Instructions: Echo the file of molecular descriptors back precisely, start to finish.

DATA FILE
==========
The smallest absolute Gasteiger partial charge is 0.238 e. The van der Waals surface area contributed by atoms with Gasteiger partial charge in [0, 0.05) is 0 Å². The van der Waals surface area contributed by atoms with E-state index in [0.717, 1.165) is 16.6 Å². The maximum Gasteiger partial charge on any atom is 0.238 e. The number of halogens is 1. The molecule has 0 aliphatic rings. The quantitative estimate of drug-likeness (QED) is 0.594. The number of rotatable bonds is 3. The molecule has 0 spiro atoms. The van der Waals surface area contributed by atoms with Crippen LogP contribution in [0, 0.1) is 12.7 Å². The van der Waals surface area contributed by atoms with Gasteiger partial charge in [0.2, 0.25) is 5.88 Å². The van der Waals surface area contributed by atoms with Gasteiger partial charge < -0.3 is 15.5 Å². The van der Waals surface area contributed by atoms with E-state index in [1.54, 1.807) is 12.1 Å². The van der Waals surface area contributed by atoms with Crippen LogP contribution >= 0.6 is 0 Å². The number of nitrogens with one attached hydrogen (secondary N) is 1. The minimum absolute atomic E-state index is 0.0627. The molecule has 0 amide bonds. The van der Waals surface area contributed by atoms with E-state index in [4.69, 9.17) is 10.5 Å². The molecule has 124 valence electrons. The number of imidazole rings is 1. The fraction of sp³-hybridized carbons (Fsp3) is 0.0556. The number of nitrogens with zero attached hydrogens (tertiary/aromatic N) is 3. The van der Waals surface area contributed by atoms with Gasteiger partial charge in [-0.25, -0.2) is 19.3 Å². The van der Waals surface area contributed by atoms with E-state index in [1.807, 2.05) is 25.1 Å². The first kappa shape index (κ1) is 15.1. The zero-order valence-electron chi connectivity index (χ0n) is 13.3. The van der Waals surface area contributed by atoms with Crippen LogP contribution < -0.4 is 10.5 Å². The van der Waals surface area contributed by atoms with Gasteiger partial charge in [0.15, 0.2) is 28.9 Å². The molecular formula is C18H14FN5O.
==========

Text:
The smallest absolute Gasteiger partial charge is 0.238 e. The van der Waals surface area contributed by atoms with Gasteiger partial charge in [0, 0.05) is 0 Å². The van der Waals surface area contributed by atoms with E-state index in [0.717, 1.165) is 16.6 Å². The maximum Gasteiger partial charge on any atom is 0.238 e. The number of halogens is 1. The molecule has 0 aliphatic rings. The quantitative estimate of drug-likeness (QED) is 0.594. The number of rotatable bonds is 3. The molecule has 0 spiro atoms. The van der Waals surface area contributed by atoms with Crippen LogP contribution in [0, 0.1) is 12.7 Å². The van der Waals surface area contributed by atoms with Gasteiger partial charge in [0.2, 0.25) is 5.88 Å². The van der Waals surface area contributed by atoms with Gasteiger partial charge < -0.3 is 15.5 Å². The van der Waals surface area contributed by atoms with E-state index in [1.54, 1.807) is 12.1 Å². The van der Waals surface area contributed by atoms with Crippen LogP contribution >= 0.6 is 0 Å². The number of nitrogens with one attached hydrogen (secondary N) is 1. The minimum absolute atomic E-state index is 0.0627. The molecule has 0 amide bonds. The van der Waals surface area contributed by atoms with E-state index in [4.69, 9.17) is 10.5 Å². The molecule has 124 valence electrons. The number of imidazole rings is 1. The fraction of sp³-hybridized carbons (Fsp3) is 0.0556. The number of nitrogens with zero attached hydrogens (tertiary/aromatic N) is 3. The van der Waals surface area contributed by atoms with Gasteiger partial charge in [-0.25, -0.2) is 19.3 Å². The van der Waals surface area contributed by atoms with E-state index in [1.807, 2.05) is 25.1 Å². The first kappa shape index (κ1) is 15.1. The zero-order valence-electron chi connectivity index (χ0n) is 13.3. The van der Waals surface area contributed by atoms with Crippen LogP contribution < -0.4 is 10.5 Å². The van der Waals surface area contributed by atoms with Gasteiger partial charge in [0.15, 0.2) is 28.9 Å². The molecular formula is C18H14FN5O.